What is the feed direction?

 
         
         
  buy routers online at low prices  
         
         
     

Hand-held routing

 
  Hand-held routing  

For hand-held routing applications, the feed direction refers to the direction in which the router bit is fed into the material.

 

In a hand-held router, the router bit spins in a clockwise direction, so the feed direction will usually be from left to right. 

 
         
     

Stationary routing

 
  Stationary Routing  

Using a router in a table or mounted in a bench top, the feed direction refers to the direction in which you feed the material against the router bit.

 

Stationary routing involves the bit being positioned upside down in the table, with the cutting edges facing upwards.

 

As a result, the bit spins in an anti-clockwise direction and so the feed direction will usually be from right to left. 

 
         
  buy router cutters  
 

Understanding

feed direction

 
         
  Pencil and edge of wood  

Whether you’re using a hand-held router or a stationary one, the feed direction should always be against the rotation of the router bit. Confused? Don’t be!

 

The best way to understand feed direction is to reenact the motion of a router bit. All you need is a pencil and the edge of a table or a bit of wood.

 
         
  turning the pencil clockwise  

Hold the pencil by its eraser-end and place it up against the right-hand edge of your material. The pencil is your router bit, and you are holding it by its shank. Now imagine that your hand is the router, and begin slowly turning the pencil in a clockwise direction.

 
         
  Pencil moving from the right side to the left  

The pencil will naturally roll from the right side of the material to the left, and a router bit will do exactly the same. This is the router bit’s natural direction, it’s the direction it wants to move in. However, when working, you must always route against the direction of the bit. So, this time, hold the pencil in the same way but start with it up against the left-hand side of the material instead.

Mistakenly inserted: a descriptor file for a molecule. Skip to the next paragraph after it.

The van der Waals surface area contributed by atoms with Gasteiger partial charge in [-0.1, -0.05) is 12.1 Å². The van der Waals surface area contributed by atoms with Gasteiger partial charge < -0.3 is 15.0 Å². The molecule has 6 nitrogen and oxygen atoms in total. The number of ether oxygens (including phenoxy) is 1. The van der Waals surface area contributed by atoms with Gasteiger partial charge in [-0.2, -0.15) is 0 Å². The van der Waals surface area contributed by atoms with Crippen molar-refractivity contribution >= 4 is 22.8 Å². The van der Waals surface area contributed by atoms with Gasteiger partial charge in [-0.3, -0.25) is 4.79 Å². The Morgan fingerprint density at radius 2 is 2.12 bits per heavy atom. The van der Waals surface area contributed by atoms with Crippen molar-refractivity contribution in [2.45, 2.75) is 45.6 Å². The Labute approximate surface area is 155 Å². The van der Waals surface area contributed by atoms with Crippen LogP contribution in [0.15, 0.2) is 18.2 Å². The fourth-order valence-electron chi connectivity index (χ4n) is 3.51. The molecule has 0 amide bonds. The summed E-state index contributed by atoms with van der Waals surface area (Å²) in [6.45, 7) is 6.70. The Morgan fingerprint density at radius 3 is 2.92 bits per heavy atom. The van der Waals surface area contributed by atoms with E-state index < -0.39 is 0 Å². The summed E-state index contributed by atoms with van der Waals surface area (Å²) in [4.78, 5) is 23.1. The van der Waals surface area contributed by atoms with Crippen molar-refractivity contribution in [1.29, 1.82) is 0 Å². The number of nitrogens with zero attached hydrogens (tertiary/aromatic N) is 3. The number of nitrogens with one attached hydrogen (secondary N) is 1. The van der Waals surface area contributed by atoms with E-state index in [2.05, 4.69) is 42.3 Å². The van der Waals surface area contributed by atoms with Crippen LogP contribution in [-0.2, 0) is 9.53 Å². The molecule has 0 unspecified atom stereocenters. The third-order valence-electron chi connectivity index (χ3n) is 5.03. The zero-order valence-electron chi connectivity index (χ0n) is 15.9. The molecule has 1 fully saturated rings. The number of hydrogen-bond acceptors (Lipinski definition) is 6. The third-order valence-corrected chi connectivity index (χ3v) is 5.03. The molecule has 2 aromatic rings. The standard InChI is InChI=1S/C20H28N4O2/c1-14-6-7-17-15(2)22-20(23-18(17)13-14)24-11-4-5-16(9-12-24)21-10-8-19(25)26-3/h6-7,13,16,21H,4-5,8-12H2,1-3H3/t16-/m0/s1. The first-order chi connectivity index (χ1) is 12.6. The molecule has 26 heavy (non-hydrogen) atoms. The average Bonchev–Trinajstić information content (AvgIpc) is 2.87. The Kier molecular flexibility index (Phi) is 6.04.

you moving against the router bit, the roation of the bit and the direction in which the bit wants to go  

With your hand as the router, begin to turn the pencil clockwise as you did before, but this time, instead of letting the pencil roll to the left, slide it to the right, along the edge of the board.

 

Keep rotating it clockwise as you do.

 
         
  Hand turning a blue router bit  

You have just moved the pencil against its own rotation, and it will work in exactly the same way with a router bit.

 

This can seem unnatural, but working against the rotation of the bit is safer and will create a much smoother finish.

 

This method applies to any routing task. If you’re not sure of the correct feed direction, imagine the bit turning in its natural direction (clockwise for hand-held, anti-clockwise for table), then move the router bit in the opposite direction. buy router cutters

 
         
    Wonkee Donkee says "Read on to find out the correct feed direction for some of the most common routing applications"  
         
     
 

What happens if you feed

in the wrong direction?

 
         
  Green and Red arrow pointing in opposite directions  

The correct feed direction is always against the rotation of the router bit.

 
         
     

Using a hand-held router

 
  Using a Hand-held Router  

Feeding in the wrong direction when using a hand-held router will cause the bit to push itself (and the router) away from the edge it is supposed to be cutting.

 

This will make the router difficult to control and will usually leave an uneven and messy-looking edge.

 
         
     

Using a stationary router

 
  Red Router Table  

Feeding in the wrong direction is especially dangerous when using a stationary router such as a router mounted in a table.

 

Feeding with the rotation of the bit will cause it to pull the material out of the user’s hands. This is because the cutting edges do not have the chance to bite into the material and cut properly, they simply drag the material across the surface of the table/bench top.